Credit card debt and the subsequent interest fees are not something 23-year-old Lucy Metge loses sleep over.

Metge, a sales representative, has restricted herself to a $500 credit limit, which she supplements with a $2000 overdraft on her cheque account. Both are nearly always maxed out.

She usually makes the minimum repayment on her ASB Visa card, which accumulates 19.95 per cent interest on top of account fees. Metge paid off the card in full more than a year ago but she says the extra cost does not concern her.

"You pay for the service and the convenience. The most I pay in interest is about $10 a month. I know I'm throwing money away but it's manageable amounts."

Metge has more than $3000 in savings but chooses not to pay off her high-interest debt.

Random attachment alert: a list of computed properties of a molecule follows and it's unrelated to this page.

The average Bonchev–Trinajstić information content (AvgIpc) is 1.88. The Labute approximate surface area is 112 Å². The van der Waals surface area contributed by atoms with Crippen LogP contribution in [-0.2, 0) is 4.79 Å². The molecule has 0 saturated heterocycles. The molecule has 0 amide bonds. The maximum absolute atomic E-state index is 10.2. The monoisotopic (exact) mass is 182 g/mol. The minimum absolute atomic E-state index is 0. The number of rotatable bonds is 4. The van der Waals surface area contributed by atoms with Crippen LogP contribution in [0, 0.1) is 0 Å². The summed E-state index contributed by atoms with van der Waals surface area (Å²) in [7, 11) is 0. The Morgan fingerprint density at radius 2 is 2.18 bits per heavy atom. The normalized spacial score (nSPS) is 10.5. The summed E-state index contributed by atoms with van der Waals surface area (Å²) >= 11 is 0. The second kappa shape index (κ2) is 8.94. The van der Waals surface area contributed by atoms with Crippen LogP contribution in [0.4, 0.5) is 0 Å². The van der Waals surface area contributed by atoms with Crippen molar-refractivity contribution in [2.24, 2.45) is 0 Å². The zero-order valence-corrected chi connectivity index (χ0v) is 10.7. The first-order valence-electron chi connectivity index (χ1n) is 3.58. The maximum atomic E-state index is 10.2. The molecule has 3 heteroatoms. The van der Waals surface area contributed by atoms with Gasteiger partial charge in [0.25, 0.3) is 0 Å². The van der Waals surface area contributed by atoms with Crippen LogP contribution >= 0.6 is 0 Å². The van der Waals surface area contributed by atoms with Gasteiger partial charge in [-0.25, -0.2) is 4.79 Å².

"I could pay off the lot and still have savings. But I don't pay that much in interest and fees. It sounds ridiculous but I like to organise it that way."

She admits she does not fully understand how her credit card fees operate. "When I first got one a few years ago, the bank talked only briefly about the interest rate. They were like, 'Hey, here's some money'." "

Metge's case is at the modest end of interest fees. One 24-year-old signed up for an ASB low-interest Mastercard and eventually took out a personal loan because she was unable to pay off the balance. She does not wish to be named because she works for a major bank but wants to warn others that credit card interest can be crippling.

"I got the card because I needed extra money to buy a car. I had no idea how the interest worked but the bank happily gave me a card without explaining it."

The then-18-year-old took a $1000 cash advance without realising she would pay 17.95 per cent interest from day one.

"I was paying the minimum each month, around $20. I was so young and dumb.

"When I got that credit card, I was earning $250 a week. I was way out of my depth."